Treadmill? What treadmill?

So last night I rectified one of the biggest travesties in my gaming repertoire. I finished Diablo II. It took a sequel twelve years in the making to get me to finish what is considered by many to be one of the greatest PC games of all time. Why? I wasn't very interested. I played the first Diablo many years ago, and I really enjoyed it. I think it was the atmosphere and the lack of an explanation for why things were the way they were. Upon completing it, I booted up D2. My response? Yuck. I hated the look of the game, hated the feel of the combat, and hated the skill system. I was not hooked, so I put it back on my shelf and decided maybe I'd enjoy it someday.

Turns out, that day was last Thursday. The trailers and gameplay for Diablo III looked great, and I decided to run out and buy a copy. The issue is that I have this nagging OCD issue, and that is that I can't play sequels out of sequence. I had to play Diablo II before Diablo III, and boy am I glad that I did. After clearing act I, I felt like an idiot for never giving the game a fair shake. I still am not the biggest fan of the skill system, but the atmosphere, story (yea that's right story), and combat had me hooked. I played every free moment I had over the last week, and managed to finish act V last night at around 2 AM.

So what exactly is the point of all this? A lot of people tell me they don't like Diablo style games because they are "loot treadmills" or "hamster wheels." I always figured this was because no matter what you did, you didn't feel a sense of progression. I don't understand what they are talking about now. I rolled a Demon Hunter this morning as my first foray into Diablo III, and within an hour of playing I had heard a bunch of journal entries, met several characters, had a couple of exciting fights, unlocked a few skills, and starting gearing out my character. It certainly didn't feel like a treadmill. "But that's one hour!" You say. Yes, it is, but after 20 hours of Diablo 2's campaign I was still feeling progression, and did not feel like I was on a treadmill.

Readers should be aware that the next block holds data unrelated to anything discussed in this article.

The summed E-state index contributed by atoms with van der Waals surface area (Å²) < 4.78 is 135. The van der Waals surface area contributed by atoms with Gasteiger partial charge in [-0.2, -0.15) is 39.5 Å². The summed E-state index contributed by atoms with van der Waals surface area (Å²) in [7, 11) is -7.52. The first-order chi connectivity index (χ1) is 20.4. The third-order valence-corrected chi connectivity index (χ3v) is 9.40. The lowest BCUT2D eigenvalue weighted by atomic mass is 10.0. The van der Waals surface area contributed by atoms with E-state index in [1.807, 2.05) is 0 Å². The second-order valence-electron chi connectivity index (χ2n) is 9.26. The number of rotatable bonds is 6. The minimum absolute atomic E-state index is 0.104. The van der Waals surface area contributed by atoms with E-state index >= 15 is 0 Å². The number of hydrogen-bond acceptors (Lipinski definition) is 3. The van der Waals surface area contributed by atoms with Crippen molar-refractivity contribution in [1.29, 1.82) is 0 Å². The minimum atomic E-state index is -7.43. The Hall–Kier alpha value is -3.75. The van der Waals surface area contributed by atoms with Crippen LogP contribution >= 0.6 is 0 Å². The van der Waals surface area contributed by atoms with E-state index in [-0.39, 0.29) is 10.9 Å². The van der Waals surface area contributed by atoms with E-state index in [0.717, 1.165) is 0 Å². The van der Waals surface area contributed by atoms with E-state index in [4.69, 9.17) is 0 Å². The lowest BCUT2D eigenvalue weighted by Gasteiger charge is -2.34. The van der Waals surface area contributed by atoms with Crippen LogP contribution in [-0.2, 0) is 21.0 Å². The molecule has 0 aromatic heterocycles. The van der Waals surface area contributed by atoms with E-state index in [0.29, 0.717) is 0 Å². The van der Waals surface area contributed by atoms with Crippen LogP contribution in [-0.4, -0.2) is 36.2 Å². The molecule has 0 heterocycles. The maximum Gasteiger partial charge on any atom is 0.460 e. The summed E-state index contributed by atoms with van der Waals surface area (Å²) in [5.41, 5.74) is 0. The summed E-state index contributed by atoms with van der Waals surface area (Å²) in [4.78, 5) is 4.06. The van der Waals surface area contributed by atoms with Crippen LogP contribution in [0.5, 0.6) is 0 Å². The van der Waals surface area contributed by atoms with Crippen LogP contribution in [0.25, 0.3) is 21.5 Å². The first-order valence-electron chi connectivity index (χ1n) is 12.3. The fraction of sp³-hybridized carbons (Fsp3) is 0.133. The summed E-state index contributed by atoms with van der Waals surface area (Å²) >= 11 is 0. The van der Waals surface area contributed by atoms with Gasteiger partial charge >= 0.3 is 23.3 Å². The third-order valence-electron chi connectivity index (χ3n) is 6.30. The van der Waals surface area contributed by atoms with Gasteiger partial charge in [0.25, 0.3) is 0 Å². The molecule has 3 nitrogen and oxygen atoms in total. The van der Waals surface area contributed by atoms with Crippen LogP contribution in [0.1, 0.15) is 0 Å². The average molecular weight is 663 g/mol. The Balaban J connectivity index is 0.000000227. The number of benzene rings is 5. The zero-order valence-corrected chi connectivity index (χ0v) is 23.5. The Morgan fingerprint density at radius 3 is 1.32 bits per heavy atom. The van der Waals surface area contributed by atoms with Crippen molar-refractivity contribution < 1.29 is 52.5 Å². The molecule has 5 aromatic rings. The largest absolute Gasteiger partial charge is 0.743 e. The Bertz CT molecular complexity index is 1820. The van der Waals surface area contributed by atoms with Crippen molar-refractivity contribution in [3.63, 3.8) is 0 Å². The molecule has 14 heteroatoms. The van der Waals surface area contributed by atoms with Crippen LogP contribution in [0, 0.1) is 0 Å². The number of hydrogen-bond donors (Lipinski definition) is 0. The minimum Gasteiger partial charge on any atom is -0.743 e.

There was a point at the end of act V, when you have to "fight Baal's minions," where I almost gave up and watched the final cutscene on YouTube. I could not, no matter what I did, kill the final wave of minions. Granted, I was under leveled, but I had always been able to manipulate followers and town portals to make my way past sticky spots in the past. Not so here. So what did I do? Hit up the optional dungeons I skipped. Within one hour I had gained a level and picked up a new piece of gear. I went back to where I was stuck, and while it was no cake-walk, I did in fact manage to clear the area. In this example I felt real, significant progression that had an impact on my play experience.

If Diablo 2 is a treadmill, I just went over the top.

Stay Frosty

P.S. Check back Monday for #10 on my list of personal favorite games. I'll post a blog, as well as start a list.

1 Comments
2 Comments
Posted by JesterPC238